This little story shows a few of the ways that sex can be considered work. When we saysex work nowadays the focus is immediately on commercial exchanges, but in this article I mean more than that and question our ability to distinguish clearly when sex involves work (as well as other things) and sex work (which involves all sorts of things). Most of the moral uproar surrounding prostitution and other forms of commercial sex asserts that the difference between good or virtuous sex and bad or harmful sex is obvious. Efforts to repress, condemn, punish and rescue women who sell sex rest on the claim that they occupy a place outside the norm and the community, can be clearly identified and therefore acted on by people who Know Better how they should live. To show this claim to be false discredits this neocolonialist project.


The sex contract

Even when love is involved, people may use sex in the hope of getting something in return. They may or may not be fully conscious of such motives as:

  • I will have sex with you because I love you even if I am not in the mood myself
  • I will have sex with you hoping you will feel well disposed toward me afterwards and give me something I want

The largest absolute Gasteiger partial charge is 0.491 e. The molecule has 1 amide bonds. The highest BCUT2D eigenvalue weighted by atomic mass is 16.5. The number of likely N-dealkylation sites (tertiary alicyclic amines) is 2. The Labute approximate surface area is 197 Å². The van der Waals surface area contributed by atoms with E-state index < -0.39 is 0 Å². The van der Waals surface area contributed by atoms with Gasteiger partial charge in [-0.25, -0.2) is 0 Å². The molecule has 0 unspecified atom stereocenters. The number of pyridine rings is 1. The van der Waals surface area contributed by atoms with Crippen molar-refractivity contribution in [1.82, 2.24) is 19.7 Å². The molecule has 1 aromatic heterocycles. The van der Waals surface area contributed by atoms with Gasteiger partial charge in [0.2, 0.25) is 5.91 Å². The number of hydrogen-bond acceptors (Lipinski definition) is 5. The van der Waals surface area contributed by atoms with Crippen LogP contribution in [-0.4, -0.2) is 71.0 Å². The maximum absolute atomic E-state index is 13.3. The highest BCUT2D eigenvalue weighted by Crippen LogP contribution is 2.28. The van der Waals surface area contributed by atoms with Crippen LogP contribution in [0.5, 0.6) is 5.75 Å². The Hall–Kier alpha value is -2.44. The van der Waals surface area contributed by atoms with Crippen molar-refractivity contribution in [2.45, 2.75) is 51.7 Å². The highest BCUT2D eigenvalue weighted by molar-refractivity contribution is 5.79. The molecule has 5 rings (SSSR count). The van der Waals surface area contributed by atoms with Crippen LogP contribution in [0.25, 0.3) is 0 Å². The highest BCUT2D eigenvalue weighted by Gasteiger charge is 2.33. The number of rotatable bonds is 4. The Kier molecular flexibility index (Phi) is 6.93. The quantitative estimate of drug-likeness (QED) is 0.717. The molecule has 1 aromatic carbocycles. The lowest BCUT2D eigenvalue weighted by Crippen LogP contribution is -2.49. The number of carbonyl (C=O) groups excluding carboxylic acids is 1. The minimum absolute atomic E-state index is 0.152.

• I will have sex with you because if I don’t you are liable to be unpleasant to me, our children, or my friends, or withhold something we want

In these situations, sex is felt to be and accepted as part of the relationship, backed up in classic marriage law by the concept of conjugal relations, spouses’ rights to them and the consequences of not providing them: abandonment, adultery, annulment, divorce. This can work the opposite way as well, as when a partner doesn’t want sex:

  • I will not have sex with you, so you will have to do without or get it somewhere else

The partner wanting sex and not getting it at home now has to choose: do without and feel frustrated? call an old friend? ring for an escort? go to a pick-up bar? drive to a hooker stroll? visit a public toilet? buy an inflatable doll? fly to a third-world beach?

People of any gender identity can find themselves in this situation, where money may help resolve the situation, at least temporarily, and where more than one option may have to be tried. Tiring of partners is a universal experience, and research on women who pay local guides and beach boys on holidays suggests there is nothing inherently male about exchanging money for sex. That said, our societies are still patriarchal, women still take more responsibility for maintaining homes and children than men and men still have more disposable cash than women, making the overtly commercial options more viable for men than for others.

We don’t know how many people do what, but we know that many clients of sex workers say they are married (some happily, some not, the research is all about male clients). In testimonies about their motivations for paying for sex, men often cite a desire for variety or a way to cope with not getting enough sex or the kind of sex they want at home.

  • I want to have sex with you but I also want it with someone else